EAS Subsidies Go Directly to Air Carriers, Not Airports

 

By Paul Eubanks, Centerlines Blog, Aug. 3
Due to congressional disagreement on how to extend authorization funding, the FAA remains partially shut-down.  At the heart of the disagreement are programmatic changes to the Department of Transportation’s Essential Air Service program.

When Congress first began debate on whether to deregulate the airline industry in the late 1970s, several lawmakers were concerned about the prospect of allowing carriers to terminate scheduled air service without government approval.  As a result, they feared that communities with relatively lower traffic levels would lose service entirely as carriers shifted their operations to larger and more financially lucrative markets.  To address these concerns, the Airline Deregulation Act of 1978 created the EAS program to ensure that communities retain a connection to the national air transportation system.  Interestingly enough, any community receiving schedule air service from a certificated carrier on October 24, 1978, was eligible for EAS.

Over the past three decades the eligibility rules governing the EAS program have changed.  Today the EAS program ensures a safety net level of access, through federal subsidies, for smaller communities that would otherwise not receive scheduled air service.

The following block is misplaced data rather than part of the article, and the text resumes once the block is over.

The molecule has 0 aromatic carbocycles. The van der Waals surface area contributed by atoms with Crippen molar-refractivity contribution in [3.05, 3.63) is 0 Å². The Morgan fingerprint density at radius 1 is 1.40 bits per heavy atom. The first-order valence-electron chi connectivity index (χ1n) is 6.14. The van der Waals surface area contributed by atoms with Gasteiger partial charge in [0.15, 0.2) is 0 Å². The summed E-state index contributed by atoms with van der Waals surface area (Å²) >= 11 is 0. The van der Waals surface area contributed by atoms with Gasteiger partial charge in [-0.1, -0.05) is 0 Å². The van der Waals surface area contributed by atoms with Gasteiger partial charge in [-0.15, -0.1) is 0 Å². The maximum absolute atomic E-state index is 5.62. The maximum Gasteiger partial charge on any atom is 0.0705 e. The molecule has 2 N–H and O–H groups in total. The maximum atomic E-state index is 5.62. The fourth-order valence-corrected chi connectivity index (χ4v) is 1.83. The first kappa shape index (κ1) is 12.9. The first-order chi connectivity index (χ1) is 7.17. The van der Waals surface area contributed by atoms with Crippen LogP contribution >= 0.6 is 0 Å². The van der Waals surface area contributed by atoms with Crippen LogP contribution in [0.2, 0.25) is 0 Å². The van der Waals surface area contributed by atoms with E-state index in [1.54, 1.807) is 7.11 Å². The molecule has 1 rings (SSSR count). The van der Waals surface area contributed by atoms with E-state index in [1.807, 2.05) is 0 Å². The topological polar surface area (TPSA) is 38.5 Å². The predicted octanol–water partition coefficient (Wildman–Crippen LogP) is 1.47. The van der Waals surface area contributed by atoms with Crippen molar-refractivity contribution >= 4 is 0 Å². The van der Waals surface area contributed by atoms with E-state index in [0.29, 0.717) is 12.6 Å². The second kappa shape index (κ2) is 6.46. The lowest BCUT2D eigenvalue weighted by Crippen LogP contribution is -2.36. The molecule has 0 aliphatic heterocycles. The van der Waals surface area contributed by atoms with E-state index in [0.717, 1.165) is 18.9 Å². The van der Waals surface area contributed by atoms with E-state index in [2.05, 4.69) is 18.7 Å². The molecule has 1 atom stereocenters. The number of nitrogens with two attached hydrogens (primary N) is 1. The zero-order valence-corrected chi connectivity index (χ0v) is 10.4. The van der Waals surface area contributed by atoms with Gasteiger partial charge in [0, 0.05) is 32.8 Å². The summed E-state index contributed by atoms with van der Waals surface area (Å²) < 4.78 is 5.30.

Currently, communities are only eligible to receive subsidized air service through the EAS program if they are further than 70 driving miles of an FAA designated large or medium hub airport OR if their subsidy per passenger does not exceed $200 (annual subsidy level divided by annual passengers generated).  Communities more than 210 driving miles from the nearest medium or large hub airport are exempt from the $200 per passenger subsidy.

Who exactly receives the EAS subsidy from the department?  The answer is simple: the contracted air carrier serving the EAS community, not the airport.  DOT pays the contracted air carrier on a per flight completed basis.  At the end of each month, the air carrier submits claims for the prior month based on the number of completed fights (in conformance with the DOT/air carrier contract).

Returning to the current stalemate on Capitol Hill and the EAS program.  The House passed FAA Reauthorization extension (#21 might I add), H.R. 2253, would limit EAS eligibility to communities that are located 90 or more miles from a large or medium hub airport. It also includes a waiver should the DOT Secretary determine that geographic characteristics result in undue difficulty accessing the nearest large or medium hub airport.  Additionally, the bill would set a subsidy cap of $1,000 per passenger for communities more than 210 driving miles from the nearest medium or large hub airport.  This would specifically affect three airports currently receiving EAS funding including Ely, Nev.; Alamogordo, N.M., and Glendive, Mont..

While ACI-NA remains neutral on the specific EAS provisions in the House-passed extension, we are asking that Congress pass an FAA extension now.  Otherwise, the Aviation Trust Fund will continues to lose over $200 million a week and critical safety and security projects will continued to be cancelled or deferred.